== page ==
A social media video of students pretending to lynch a Black classmate in one of the school’s restrooms gets a college prep academy in Atlanta to indefinitely suspended several students seen in the video.
Bill Garrett, Cristo Rey Atlanta Jesuit High School president, condemned the disturbing clip. The video started circulating among students and parents, and was also posted online.
Students at Cristo Rey Atlanta Jesuit High School are seen pretending to “lynch” their Black classmate.
“We had an unfortunate and reprehensible incident this week that involved a number of our students,” Garrett said in a statement obtained by Atlanta Black Star. “This type of behavior will not be tolerated. The students are on indefinite suspension as we do a comprehensive investigation of the situation and determine an appropriate course of action.”
The grainy video shows several male students with their heads and faces wrapped in white paper towels and only their eyes showing. Meanwhile, the Black student, who’s Ethiopian, stands with the tissue paper wrapped around his neck then tied to a bathroom stall.
A concerned parent who reported the video to school officials said it was filmed by another Black student who walked in on the incident and shared the video with his parents.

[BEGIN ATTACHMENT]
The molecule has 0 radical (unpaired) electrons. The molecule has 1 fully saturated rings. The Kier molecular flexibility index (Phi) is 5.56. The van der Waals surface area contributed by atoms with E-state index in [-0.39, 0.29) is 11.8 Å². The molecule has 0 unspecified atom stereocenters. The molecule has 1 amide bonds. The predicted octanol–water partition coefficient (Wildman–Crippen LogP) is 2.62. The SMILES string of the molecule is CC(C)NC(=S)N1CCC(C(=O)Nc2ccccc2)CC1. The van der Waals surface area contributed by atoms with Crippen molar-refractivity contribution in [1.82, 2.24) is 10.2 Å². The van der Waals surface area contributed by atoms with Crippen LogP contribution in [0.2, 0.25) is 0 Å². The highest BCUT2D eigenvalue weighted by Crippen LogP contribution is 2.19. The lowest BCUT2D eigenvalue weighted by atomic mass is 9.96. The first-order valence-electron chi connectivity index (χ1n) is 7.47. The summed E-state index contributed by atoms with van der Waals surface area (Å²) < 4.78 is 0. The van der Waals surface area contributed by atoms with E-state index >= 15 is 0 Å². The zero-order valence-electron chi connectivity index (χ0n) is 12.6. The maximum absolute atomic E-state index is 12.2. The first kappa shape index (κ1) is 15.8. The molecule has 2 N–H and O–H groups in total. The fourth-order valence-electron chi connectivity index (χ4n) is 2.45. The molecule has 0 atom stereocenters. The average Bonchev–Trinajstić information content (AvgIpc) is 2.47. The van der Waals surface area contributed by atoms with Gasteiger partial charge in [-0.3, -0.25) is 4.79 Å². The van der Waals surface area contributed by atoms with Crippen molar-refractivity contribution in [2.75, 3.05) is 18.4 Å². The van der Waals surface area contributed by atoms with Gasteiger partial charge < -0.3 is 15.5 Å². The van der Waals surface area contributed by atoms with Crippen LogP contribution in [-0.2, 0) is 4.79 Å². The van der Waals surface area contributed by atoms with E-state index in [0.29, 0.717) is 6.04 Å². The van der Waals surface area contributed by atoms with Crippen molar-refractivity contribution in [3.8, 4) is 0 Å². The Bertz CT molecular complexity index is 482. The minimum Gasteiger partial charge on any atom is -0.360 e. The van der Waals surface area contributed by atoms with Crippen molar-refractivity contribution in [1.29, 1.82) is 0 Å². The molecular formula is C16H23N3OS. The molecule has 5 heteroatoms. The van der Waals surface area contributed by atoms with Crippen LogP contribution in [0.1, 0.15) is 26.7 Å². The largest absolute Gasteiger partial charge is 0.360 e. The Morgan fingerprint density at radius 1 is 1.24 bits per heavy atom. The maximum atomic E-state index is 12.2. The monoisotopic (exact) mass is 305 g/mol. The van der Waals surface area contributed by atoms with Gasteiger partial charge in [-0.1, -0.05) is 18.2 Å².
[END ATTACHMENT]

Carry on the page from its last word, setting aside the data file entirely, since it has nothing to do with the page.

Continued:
In a letter sent to the school community, Cristo Rey officials decried the “extremely shocking and appalling incident,” adding that it had met with the students involved and would make counselors available to speak with anyone impacted by the offensive video. Cristo Rey, according to staff, is 56 percent Latino, 40 percent Black, 2 percent Asian and 2 percent Caucasian.
Student Kenidee Barkley told CBS 46 the video left her feeling a bit uneasy.
“Very shocking and disheartening to know that somebody I sit next to in class, somebody who I present my projects with, somebody who I talk to on a daily basis at lunch … the fact that you feel this way towards me,” said Barkley.
Schoolmate William Bradley agreed, saying the school wasn’t doing enough to address racist incidents.
“I think the racial discrimination that plays a part in this world definitely made its way into Cristo Rey,” he said. “You see that in the video, and we see that walking up and down the stairs every day.”
An investigation into the video is ongoing.
Civil Rights leader and former Atlanta mayor Andrew Young is planning to speak to the student body, and the school reportedly is working with the National Center for Civil and Human Rights in the creation of an educational program.